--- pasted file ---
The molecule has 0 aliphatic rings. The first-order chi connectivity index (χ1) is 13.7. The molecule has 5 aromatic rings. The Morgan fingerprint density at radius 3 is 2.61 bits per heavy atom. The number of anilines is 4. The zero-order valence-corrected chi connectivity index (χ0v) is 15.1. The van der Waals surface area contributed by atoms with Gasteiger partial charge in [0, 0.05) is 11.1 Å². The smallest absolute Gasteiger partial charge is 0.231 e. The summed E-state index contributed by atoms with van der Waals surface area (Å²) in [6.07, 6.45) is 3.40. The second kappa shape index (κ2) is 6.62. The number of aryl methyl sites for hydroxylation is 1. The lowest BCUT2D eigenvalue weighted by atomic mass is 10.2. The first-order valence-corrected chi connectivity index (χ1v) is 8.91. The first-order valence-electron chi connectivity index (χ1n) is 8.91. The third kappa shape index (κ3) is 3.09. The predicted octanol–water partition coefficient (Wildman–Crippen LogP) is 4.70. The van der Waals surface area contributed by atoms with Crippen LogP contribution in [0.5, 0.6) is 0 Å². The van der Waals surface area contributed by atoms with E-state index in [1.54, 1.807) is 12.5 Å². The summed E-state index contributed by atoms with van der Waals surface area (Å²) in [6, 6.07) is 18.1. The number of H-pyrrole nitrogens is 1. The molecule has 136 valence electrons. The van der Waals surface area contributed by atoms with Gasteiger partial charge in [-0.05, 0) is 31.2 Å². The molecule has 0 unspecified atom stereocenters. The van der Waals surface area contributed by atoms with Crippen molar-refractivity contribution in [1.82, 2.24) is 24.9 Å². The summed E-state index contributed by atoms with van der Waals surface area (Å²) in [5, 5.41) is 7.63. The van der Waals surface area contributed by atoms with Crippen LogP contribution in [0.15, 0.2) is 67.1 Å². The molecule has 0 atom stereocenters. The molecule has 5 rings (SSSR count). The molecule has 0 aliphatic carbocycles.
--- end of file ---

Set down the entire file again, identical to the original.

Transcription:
The molecule has 0 aliphatic rings. The first-order chi connectivity index (χ1) is 13.7. The molecule has 5 aromatic rings. The Morgan fingerprint density at radius 3 is 2.61 bits per heavy atom. The number of anilines is 4. The zero-order valence-corrected chi connectivity index (χ0v) is 15.1. The van der Waals surface area contributed by atoms with Gasteiger partial charge in [0, 0.05) is 11.1 Å². The smallest absolute Gasteiger partial charge is 0.231 e. The summed E-state index contributed by atoms with van der Waals surface area (Å²) in [6.07, 6.45) is 3.40. The second kappa shape index (κ2) is 6.62. The number of aryl methyl sites for hydroxylation is 1. The lowest BCUT2D eigenvalue weighted by atomic mass is 10.2. The first-order valence-corrected chi connectivity index (χ1v) is 8.91. The first-order valence-electron chi connectivity index (χ1n) is 8.91. The third kappa shape index (κ3) is 3.09. The predicted octanol–water partition coefficient (Wildman–Crippen LogP) is 4.70. The van der Waals surface area contributed by atoms with Crippen LogP contribution in [0.5, 0.6) is 0 Å². The van der Waals surface area contributed by atoms with E-state index in [1.54, 1.807) is 12.5 Å². The summed E-state index contributed by atoms with van der Waals surface area (Å²) in [6, 6.07) is 18.1. The number of H-pyrrole nitrogens is 1. The molecule has 136 valence electrons. The van der Waals surface area contributed by atoms with Gasteiger partial charge in [-0.05, 0) is 31.2 Å². The molecule has 0 unspecified atom stereocenters. The van der Waals surface area contributed by atoms with Crippen molar-refractivity contribution in [1.82, 2.24) is 24.9 Å². The summed E-state index contributed by atoms with van der Waals surface area (Å²) in [5, 5.41) is 7.63. The van der Waals surface area contributed by atoms with Crippen LogP contribution in [0.15, 0.2) is 67.1 Å². The molecule has 0 atom stereocenters. The molecule has 5 rings (SSSR count). The molecule has 0 aliphatic carbocycles.